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Enhanced photoacoustic gas analyser response time and impact on accuracy at fast ventilation rates during multiple breath washout.

Horsley A, Macleod K, Gupta R, Goddard N, Bell N - PLoS ONE (2014)

Bottom Line: A series of previously reported and novel enhancements were made to the gas analyser to produce a clinically practical system with a reduced response time.Signal alignment is a critical factor.With these enhancements, the Innocor analyser exceeds key technical component recommendations for MBW apparatus.

View Article: PubMed Central - PubMed

Affiliation: Institute of Inflammation and Repair, University of Manchester, Manchester, United Kingdom; Manchester Adult Cystic Fibrosis Centre, University Hospital of South Manchester, Manchester, United Kingdom.

ABSTRACT

Background: The Innocor device contains a highly sensitive photoacoustic gas analyser that has been used to perform multiple breath washout (MBW) measurements using very low concentrations of the tracer gas SF6. Use in smaller subjects has been restricted by the requirement for a gas analyser response time of <100 ms, in order to ensure accurate estimation of lung volumes at rapid ventilation rates.

Methods: A series of previously reported and novel enhancements were made to the gas analyser to produce a clinically practical system with a reduced response time. An enhanced lung model system, capable of delivering highly accurate ventilation rates and volumes, was used to assess in vitro accuracy of functional residual capacity (FRC) volume calculation and the effects of flow and gas signal alignment on this.

Results: 10-90% rise time was reduced from 154 to 88 ms. In an adult/child lung model, accuracy of volume calculation was -0.9 to 2.9% for all measurements, including those with ventilation rate of 30/min and FRC of 0.5 L; for the un-enhanced system, accuracy deteriorated at higher ventilation rates and smaller FRC. In a separate smaller lung model (ventilation rate 60/min, FRC 250 ml, tidal volume 100 ml), mean accuracy of FRC measurement for the enhanced system was minus 0.95% (range -3.8 to 2.0%). Error sensitivity to flow and gas signal alignment was increased by ventilation rate, smaller FRC and slower analyser response time.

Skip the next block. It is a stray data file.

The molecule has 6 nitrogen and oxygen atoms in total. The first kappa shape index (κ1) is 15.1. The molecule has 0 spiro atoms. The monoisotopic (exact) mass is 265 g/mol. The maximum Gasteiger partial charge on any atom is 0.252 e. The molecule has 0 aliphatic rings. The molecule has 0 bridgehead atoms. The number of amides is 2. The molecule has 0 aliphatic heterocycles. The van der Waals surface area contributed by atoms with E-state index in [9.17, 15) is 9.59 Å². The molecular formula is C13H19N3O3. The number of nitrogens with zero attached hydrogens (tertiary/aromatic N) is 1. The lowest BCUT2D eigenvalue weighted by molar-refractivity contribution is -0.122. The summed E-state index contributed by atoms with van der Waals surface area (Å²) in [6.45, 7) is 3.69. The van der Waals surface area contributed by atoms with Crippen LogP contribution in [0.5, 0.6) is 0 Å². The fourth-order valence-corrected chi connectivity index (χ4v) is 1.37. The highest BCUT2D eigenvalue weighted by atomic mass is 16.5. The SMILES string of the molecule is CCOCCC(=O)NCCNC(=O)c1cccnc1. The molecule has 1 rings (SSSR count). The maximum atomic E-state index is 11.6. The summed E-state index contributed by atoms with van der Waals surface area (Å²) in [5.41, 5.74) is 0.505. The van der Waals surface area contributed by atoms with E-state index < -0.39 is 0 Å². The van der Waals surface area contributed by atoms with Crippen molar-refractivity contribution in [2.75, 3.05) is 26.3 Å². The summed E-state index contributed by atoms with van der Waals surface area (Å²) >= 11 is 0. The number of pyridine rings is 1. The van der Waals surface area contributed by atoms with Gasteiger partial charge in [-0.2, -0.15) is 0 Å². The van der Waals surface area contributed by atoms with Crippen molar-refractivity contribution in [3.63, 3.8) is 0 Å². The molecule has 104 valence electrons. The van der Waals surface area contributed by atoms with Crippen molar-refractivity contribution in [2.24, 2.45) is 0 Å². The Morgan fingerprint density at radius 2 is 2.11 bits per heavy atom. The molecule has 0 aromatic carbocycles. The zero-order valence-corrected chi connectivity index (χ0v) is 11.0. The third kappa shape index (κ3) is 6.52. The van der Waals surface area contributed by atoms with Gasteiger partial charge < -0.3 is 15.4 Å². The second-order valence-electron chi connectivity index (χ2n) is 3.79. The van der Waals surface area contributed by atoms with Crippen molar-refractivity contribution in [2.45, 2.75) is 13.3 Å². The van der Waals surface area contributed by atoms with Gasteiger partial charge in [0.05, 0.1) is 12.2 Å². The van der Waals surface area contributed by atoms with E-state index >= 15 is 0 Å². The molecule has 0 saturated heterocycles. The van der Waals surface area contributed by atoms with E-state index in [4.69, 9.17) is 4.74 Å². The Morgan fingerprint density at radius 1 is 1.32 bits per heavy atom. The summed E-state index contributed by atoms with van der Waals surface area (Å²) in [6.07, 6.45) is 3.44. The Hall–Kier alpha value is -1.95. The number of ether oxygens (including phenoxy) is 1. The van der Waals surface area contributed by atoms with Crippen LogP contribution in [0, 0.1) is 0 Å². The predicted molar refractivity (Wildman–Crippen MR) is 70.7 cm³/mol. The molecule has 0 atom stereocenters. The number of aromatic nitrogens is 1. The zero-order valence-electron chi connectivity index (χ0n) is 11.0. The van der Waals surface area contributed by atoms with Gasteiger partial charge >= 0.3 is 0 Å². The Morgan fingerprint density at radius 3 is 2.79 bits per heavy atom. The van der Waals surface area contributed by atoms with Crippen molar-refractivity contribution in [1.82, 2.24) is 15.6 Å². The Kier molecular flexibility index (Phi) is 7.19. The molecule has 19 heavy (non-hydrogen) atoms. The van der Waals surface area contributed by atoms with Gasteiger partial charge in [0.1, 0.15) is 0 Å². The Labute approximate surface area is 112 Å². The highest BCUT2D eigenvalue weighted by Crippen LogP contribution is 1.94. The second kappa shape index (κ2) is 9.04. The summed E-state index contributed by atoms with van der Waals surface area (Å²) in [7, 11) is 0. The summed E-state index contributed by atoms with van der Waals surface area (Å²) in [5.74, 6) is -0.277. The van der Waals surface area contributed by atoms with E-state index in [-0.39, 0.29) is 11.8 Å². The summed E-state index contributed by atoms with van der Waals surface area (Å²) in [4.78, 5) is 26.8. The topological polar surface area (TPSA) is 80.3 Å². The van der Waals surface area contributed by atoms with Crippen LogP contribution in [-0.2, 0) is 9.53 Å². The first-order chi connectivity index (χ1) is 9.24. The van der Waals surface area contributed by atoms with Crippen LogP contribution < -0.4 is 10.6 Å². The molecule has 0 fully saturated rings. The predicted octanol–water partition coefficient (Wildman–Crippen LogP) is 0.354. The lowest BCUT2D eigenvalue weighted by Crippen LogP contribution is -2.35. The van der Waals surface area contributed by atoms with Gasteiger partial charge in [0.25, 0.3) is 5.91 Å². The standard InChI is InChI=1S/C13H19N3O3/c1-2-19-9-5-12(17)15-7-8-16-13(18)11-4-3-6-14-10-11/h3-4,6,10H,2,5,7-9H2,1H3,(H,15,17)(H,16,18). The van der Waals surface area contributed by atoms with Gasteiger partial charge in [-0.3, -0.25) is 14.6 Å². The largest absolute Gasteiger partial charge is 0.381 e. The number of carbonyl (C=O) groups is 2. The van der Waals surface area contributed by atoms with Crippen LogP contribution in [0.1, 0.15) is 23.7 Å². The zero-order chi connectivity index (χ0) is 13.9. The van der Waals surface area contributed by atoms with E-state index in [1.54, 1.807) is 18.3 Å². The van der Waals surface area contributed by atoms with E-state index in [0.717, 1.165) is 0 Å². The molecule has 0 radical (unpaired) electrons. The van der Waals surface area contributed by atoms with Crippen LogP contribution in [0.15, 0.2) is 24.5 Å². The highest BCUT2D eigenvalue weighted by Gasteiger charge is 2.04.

Conclusion: The Innocor analyser can be enhanced to reliably generate highly accurate FRC measurements down at volumes as low as those simulating infant lung settings. Signal alignment is a critical factor. With these enhancements, the Innocor analyser exceeds key technical component recommendations for MBW apparatus.

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Related in: MedlinePlus

Diagram of lung model.A high-precision computer-controlled linear motor was used to drive a calibration syringe. This moved air into and out of the ventilation compartment of the lung tank. Water level in the lung compartment determined functional residual capacity (FRC) of the model whilst ventilation rate and volume were controlled by speed and excursion of the linear motor. A flowmeter and gas sample needle were connected to the lung compartment. During washin, a T-piece connected the flowmeter to the open circuit 0.2% SF6.
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pone-0098487-g002: Diagram of lung model.A high-precision computer-controlled linear motor was used to drive a calibration syringe. This moved air into and out of the ventilation compartment of the lung tank. Water level in the lung compartment determined functional residual capacity (FRC) of the model whilst ventilation rate and volume were controlled by speed and excursion of the linear motor. A flowmeter and gas sample needle were connected to the lung compartment. During washin, a T-piece connected the flowmeter to the open circuit 0.2% SF6.